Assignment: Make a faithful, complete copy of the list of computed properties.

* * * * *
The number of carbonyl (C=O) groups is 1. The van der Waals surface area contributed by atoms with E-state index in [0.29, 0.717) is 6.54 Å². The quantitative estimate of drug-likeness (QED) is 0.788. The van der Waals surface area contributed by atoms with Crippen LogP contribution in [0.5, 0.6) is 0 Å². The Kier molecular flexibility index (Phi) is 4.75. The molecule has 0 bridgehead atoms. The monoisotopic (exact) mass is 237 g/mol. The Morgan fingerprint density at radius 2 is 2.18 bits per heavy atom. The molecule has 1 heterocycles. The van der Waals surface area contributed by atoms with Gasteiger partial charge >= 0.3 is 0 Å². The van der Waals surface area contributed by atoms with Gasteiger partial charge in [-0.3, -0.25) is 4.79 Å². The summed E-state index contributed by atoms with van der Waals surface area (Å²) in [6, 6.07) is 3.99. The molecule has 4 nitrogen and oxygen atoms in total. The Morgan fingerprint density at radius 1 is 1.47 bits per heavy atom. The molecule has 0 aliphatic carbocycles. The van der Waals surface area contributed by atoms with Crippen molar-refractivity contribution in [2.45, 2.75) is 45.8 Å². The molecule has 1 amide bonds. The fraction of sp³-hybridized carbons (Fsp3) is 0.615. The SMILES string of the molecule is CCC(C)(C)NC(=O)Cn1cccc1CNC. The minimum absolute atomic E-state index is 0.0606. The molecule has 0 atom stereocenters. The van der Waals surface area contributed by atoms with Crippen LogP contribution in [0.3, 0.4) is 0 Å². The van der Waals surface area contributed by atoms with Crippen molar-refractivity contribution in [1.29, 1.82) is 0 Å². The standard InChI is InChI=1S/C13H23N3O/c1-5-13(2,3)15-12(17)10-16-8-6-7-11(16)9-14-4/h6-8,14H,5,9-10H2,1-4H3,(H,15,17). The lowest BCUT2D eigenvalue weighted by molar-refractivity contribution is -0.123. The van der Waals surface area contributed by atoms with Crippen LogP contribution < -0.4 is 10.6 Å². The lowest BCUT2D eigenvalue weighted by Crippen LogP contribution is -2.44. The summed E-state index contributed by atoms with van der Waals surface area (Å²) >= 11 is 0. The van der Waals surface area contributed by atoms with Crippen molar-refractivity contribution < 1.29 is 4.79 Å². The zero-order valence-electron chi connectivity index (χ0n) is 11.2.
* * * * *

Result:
The number of carbonyl (C=O) groups is 1. The van der Waals surface area contributed by atoms with E-state index in [0.29, 0.717) is 6.54 Å². The quantitative estimate of drug-likeness (QED) is 0.788. The van der Waals surface area contributed by atoms with Crippen LogP contribution in [0.5, 0.6) is 0 Å². The Kier molecular flexibility index (Phi) is 4.75. The molecule has 0 bridgehead atoms. The monoisotopic (exact) mass is 237 g/mol. The Morgan fingerprint density at radius 2 is 2.18 bits per heavy atom. The molecule has 1 heterocycles. The van der Waals surface area contributed by atoms with Gasteiger partial charge >= 0.3 is 0 Å². The van der Waals surface area contributed by atoms with Gasteiger partial charge in [-0.3, -0.25) is 4.79 Å². The summed E-state index contributed by atoms with van der Waals surface area (Å²) in [6, 6.07) is 3.99. The molecule has 4 nitrogen and oxygen atoms in total. The Morgan fingerprint density at radius 1 is 1.47 bits per heavy atom. The molecule has 0 aliphatic carbocycles. The van der Waals surface area contributed by atoms with Crippen molar-refractivity contribution in [2.45, 2.75) is 45.8 Å². The molecule has 1 amide bonds. The fraction of sp³-hybridized carbons (Fsp3) is 0.615. The SMILES string of the molecule is CCC(C)(C)NC(=O)Cn1cccc1CNC. The minimum absolute atomic E-state index is 0.0606. The molecule has 0 atom stereocenters. The van der Waals surface area contributed by atoms with Crippen LogP contribution in [0.3, 0.4) is 0 Å². The van der Waals surface area contributed by atoms with Crippen molar-refractivity contribution in [1.29, 1.82) is 0 Å². The standard InChI is InChI=1S/C13H23N3O/c1-5-13(2,3)15-12(17)10-16-8-6-7-11(16)9-14-4/h6-8,14H,5,9-10H2,1-4H3,(H,15,17). The lowest BCUT2D eigenvalue weighted by molar-refractivity contribution is -0.123. The van der Waals surface area contributed by atoms with Crippen LogP contribution < -0.4 is 10.6 Å². The lowest BCUT2D eigenvalue weighted by Crippen LogP contribution is -2.44. The summed E-state index contributed by atoms with van der Waals surface area (Å²) >= 11 is 0. The van der Waals surface area contributed by atoms with Crippen molar-refractivity contribution < 1.29 is 4.79 Å². The zero-order valence-electron chi connectivity index (χ0n) is 11.2.